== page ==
One of the nation’s leading consumer-advocacy groups and the Federal union that represents U.S. Department of Agriculture Food Inspectors have warned that a push to privatize and accelerate poultry-inspection lines would increase the likelihood that contaminated product would reach consumers.
Both the union and the advocacy group are also concerned about the USDA’s decision to grant three new poultry-slaughter facilities in the People’s Republic of China equivalent status to facilities operating under the food-safety system here.
Beef About the Chicken?
Last year, with great fanfare U.S. Commerce Secretary Wilbur Ross announced that the Trump Administration had opened U.S. markets to Chinese chicken imports in exchange for American beef-producers getting back into the Chinese market after being banned since 2003 following the outbreak of Mad Cow Disease in Washington State.
Americans consume on average 91 pounds of chicken a year, which since 1990 has eclipsed beef consumption. It is a hugely competitive multi-billion-dollar global export business, with several countries vying to increase their market share. U.S. poultry exports are worth more than $3 billion annually.
The American Federation of Government Employees National Joint Council of Food Inspection Locals represents 6,300 USDA employees in the Food and Safety Inspection Service (FSIS). The union has teamed up with Food and Water Watch, an environmental and consumer-advocacy non-profit, in a campaign to raise awareness about the Chinese imports and what they believe is the degrading of the USDA’s poultry-inspection system.
Dog, Baby-Food Woes
Stan Painter, chairman of the AFGE’s National Joint Council of Food Inspection Local Unions, said in a phone interview that several high-profile cases involving massive recalls of adulterated pet and human food products from China should inform American consumers’ outlook on Chinese chicken.
“How could we not be concerned with granting China this regulatory equivalency when we know what their track record has been with baby formula for their own children?” Mr. Painter said.
“We saw the undercover video shot of them throwing yellow paint to color prescription medicine. But since they buy so much of our Treasury debt, how do we tell them we won’t accept their food?”
As the Trump Administration steps up its efforts to help China serve the American market, the USDA has moved ahead with expanding pilot programs that go back to the Clinton Administration to help American producers make the inspection process more efficient in a way that it insists does not put American consumers at risk.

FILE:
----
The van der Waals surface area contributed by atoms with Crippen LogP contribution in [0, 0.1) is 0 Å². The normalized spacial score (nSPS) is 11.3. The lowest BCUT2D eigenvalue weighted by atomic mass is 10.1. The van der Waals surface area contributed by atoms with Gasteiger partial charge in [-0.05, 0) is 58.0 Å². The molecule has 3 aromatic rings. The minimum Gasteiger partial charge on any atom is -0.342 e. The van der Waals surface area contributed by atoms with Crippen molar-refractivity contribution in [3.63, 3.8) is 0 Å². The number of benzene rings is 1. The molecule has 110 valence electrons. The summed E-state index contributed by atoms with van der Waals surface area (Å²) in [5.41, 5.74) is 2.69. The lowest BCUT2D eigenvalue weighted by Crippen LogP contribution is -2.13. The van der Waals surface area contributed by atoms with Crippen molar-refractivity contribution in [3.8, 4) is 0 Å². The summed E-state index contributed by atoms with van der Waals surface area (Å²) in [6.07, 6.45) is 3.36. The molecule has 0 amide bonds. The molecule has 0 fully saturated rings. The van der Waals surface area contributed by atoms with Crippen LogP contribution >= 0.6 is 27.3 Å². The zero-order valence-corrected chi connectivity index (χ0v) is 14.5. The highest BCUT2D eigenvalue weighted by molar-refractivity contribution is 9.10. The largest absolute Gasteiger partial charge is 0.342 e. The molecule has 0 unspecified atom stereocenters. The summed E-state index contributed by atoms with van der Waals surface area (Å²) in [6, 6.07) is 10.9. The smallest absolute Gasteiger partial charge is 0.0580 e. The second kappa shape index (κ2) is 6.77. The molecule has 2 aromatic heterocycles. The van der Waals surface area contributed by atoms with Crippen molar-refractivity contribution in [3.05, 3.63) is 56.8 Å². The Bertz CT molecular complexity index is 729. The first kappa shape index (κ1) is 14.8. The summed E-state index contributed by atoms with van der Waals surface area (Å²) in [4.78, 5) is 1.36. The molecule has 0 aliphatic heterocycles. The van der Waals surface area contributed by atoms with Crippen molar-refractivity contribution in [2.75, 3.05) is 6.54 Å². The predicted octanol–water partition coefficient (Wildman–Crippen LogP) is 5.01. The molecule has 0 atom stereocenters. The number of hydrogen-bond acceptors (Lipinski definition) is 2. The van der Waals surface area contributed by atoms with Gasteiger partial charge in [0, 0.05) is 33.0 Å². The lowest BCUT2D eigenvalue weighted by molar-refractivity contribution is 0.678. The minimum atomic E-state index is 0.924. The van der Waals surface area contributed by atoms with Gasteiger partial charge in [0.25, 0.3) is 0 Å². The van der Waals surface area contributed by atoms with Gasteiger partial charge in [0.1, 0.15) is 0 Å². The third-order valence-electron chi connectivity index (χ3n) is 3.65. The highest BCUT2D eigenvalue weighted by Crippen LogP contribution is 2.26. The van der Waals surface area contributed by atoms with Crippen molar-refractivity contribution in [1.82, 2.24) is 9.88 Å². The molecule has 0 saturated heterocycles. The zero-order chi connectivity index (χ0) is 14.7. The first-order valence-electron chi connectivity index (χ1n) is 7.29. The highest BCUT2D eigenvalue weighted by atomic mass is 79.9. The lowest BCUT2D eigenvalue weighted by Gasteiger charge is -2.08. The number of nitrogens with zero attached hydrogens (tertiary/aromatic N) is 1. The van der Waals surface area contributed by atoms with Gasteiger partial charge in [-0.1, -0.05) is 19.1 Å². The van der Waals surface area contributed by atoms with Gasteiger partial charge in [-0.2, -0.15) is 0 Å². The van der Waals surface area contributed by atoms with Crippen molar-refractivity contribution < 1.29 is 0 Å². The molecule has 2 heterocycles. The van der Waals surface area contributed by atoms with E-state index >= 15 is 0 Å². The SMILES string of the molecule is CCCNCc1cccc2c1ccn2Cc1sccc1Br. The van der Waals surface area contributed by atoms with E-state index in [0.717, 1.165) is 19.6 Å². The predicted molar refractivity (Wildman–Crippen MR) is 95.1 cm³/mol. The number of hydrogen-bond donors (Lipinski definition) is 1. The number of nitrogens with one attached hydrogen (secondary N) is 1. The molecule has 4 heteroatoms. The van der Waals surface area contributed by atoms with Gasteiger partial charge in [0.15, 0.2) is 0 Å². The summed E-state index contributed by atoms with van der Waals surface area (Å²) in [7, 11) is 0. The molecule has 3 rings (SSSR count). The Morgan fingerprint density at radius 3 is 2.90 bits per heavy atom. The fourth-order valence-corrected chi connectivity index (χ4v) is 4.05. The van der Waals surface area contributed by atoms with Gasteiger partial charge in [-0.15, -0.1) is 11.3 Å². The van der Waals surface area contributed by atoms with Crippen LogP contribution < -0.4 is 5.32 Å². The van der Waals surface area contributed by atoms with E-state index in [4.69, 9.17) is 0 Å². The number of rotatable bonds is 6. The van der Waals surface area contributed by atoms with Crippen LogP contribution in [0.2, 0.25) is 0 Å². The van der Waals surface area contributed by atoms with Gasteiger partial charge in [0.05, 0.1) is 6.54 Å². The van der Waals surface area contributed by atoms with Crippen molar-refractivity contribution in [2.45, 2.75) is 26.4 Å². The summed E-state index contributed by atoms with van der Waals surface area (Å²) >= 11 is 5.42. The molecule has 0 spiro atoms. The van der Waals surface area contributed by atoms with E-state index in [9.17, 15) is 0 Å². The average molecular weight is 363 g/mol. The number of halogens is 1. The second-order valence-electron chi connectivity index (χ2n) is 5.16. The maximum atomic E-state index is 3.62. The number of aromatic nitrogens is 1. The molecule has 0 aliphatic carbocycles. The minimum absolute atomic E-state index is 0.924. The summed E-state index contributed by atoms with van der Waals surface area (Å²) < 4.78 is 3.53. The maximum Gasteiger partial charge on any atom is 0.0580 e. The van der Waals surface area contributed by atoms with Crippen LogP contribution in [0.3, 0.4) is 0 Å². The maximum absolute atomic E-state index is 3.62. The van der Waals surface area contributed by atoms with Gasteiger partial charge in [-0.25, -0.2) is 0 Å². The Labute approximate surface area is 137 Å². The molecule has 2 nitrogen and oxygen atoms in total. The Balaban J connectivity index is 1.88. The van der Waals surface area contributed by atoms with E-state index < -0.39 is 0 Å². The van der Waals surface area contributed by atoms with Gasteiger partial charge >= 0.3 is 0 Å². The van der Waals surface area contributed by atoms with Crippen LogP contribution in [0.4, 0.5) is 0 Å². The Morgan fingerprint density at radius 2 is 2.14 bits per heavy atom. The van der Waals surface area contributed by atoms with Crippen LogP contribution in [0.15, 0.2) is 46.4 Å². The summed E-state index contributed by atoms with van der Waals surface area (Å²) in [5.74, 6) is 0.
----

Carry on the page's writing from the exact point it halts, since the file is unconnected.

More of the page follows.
Rejects Getting Too Far?
But in an Aug. 8 letter to Carmen Rottenberg, the Acting Deputy Under Secretary for Food Safety, Food and Water Watch warned that the agency’s New Poultry Inspection System, which replaced union inspectors with company sorters, was resulting in “a high number of defective carcasses” making it through to USDA inspectors.
The non-profit and the AGFE said that raised the risk not only of tainted meat making it to market, but that the entire production line would be contaminated. The defects documented by the union Inspectors but missed by the sorters included “visible fecal contamination on the carcass, scabs, burns, inflammatory-process conditions, tumor, exudate (pus), sores and breast blisters,” wrote Wenonah Hauter, executive director of Food and Water Watch.
Moreover, she maintained that rather than hold the plant managers and owners responsible for the contaminated meat making it through, the supervisors were taking to task the union Inspectors for “impeding production by stopping the line when necessary.”
Last Line of Defense
“When the USDA launched this new privatized inspection system, it did not require company employees to receive additional training before getting responsibility for sorting out potentially unsafe meat,” said Ms. Hauter. “But now we are hearing from USDA inspectors that company employees in some plants miss so many defective carcasses that the USDA inspectors at the end of the line have to stop to make sure they don’t reach consumers.”
“I have been an inspector for over 30 years, and inspection has deteriorated because FSIS management has permitted it to do so,” Mr. Painter said. “We are rapidly heading backwards to ‘The Jungle’ of 1906.”